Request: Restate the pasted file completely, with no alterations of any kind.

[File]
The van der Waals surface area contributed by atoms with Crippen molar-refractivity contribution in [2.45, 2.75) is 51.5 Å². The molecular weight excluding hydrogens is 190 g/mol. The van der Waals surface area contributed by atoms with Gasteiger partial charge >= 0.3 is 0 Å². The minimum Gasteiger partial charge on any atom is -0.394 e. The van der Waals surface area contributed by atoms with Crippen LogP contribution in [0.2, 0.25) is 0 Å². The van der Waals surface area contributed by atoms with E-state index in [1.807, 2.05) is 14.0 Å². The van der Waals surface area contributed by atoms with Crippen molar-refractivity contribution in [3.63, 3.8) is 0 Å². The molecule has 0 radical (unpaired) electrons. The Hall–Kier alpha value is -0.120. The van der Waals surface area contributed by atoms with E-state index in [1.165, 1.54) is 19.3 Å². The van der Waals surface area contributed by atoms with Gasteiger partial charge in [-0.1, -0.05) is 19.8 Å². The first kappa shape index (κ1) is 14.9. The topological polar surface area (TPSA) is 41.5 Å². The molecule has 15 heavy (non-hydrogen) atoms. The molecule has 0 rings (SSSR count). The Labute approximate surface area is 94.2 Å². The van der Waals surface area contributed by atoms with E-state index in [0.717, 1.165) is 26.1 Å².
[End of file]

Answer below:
The van der Waals surface area contributed by atoms with Crippen molar-refractivity contribution in [2.45, 2.75) is 51.5 Å². The molecular weight excluding hydrogens is 190 g/mol. The van der Waals surface area contributed by atoms with Gasteiger partial charge >= 0.3 is 0 Å². The minimum Gasteiger partial charge on any atom is -0.394 e. The van der Waals surface area contributed by atoms with Crippen LogP contribution in [0.2, 0.25) is 0 Å². The van der Waals surface area contributed by atoms with E-state index in [1.807, 2.05) is 14.0 Å². The van der Waals surface area contributed by atoms with Crippen molar-refractivity contribution in [3.63, 3.8) is 0 Å². The molecule has 0 radical (unpaired) electrons. The Hall–Kier alpha value is -0.120. The van der Waals surface area contributed by atoms with E-state index in [1.165, 1.54) is 19.3 Å². The van der Waals surface area contributed by atoms with Gasteiger partial charge in [-0.1, -0.05) is 19.8 Å². The first kappa shape index (κ1) is 14.9. The topological polar surface area (TPSA) is 41.5 Å². The molecule has 15 heavy (non-hydrogen) atoms. The molecule has 0 rings (SSSR count). The Labute approximate surface area is 94.2 Å². The van der Waals surface area contributed by atoms with E-state index in [0.717, 1.165) is 26.1 Å².